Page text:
Mama Gone Green is a blog dedicated to raising happy children and reducing our impact on the Earth. My name is Taryn and I am the mother of 2 young kids and an environmental studies instructor at a community college in Portland, Oregon. Please join me as I journey through life as a mama, teacher, knitter, photographer, gardener, and environmentalist!

Thursday, May 5, 2011

Population Growth and the Future of Our Planet

As someone who teaches environmental science and who is supposed to be committed to all things sustainable, I know that I should be certain about not having any more children. Our planet is already over populated, resources are running low, and threats of global warming leave an uncertain future for our planet and its inhabitants. If we want the world population to stabilize (or hopefully even shrink a bit), people need to have fewer children. The "replacement level fertility rate" in the developed countries is 2.1. This means that if each woman has 2.1 children (1 to replace herself, 1 to replace her partner, and 0.1 to account for infant and childhood mortality), then our population will stay stable. If women have more than that, population will continue to grow.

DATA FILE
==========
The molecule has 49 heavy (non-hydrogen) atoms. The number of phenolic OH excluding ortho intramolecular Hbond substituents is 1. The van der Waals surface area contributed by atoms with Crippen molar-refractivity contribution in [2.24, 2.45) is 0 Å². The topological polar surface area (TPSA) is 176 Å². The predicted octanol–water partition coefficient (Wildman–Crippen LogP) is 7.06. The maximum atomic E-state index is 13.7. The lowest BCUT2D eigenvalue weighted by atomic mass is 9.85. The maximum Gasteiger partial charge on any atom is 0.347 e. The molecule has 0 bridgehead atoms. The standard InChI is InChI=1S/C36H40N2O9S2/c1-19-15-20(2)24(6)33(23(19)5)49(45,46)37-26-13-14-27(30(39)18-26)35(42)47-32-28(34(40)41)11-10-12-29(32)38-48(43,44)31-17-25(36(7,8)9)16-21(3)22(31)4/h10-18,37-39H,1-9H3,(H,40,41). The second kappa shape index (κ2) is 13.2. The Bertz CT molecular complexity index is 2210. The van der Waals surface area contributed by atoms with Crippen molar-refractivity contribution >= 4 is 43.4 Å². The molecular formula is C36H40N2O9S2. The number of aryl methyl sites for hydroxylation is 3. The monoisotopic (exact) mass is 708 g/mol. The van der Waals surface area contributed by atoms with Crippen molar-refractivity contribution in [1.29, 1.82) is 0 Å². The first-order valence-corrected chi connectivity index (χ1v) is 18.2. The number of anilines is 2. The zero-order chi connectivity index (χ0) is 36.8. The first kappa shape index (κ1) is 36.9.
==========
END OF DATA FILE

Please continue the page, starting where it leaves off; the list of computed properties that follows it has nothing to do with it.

So, I know that should not want any more children, but right now, as I hold my tiny 2 month old in my arms, I am just not ready to commit to that. I know I should be, but I'm not. I am leaning towards not have any more children (and my husband is really, really, really leaning towards no more children), but I just can't say that I am 100% sure that I never want to do this again. Never want to feel a baby kick me from the inside. Never want to see a teeny tiny new life that I created in the first moment that it enters the world. Never want to snuggle a nursing baby at my breast.
After I had Finn I knew that we were planning on having a second child. In some ways I didn't treasure his baby moments as much as I should have, but I was simply living in the moment and eager to watch him change and grow. I always knew that I would be going through this again with a second child. Since I have given birth to Phoebe, however, there have been many discussions about whether or not there will be any more children, and the answer seems to point to "not likely". This has made me treasure her newborn moments, but it has also made me very emotional. Its like I have a cloud hanging over my head and every moment with her is my last with a baby in this stage. It is certainly making me cherish this time, but I also feel like I can't miss a moment. Every time she reaches a new milestone, I am actually sad that she is growing up too fast and that these moments are passing much too quickly.
So, I have decided to try and stop thinking about this as being my final child. I want to leave it open ended, and that way, even if Phoebe is my last, at least I won't spend her baby-hood dwelling on. Or at least I will dwell on it less.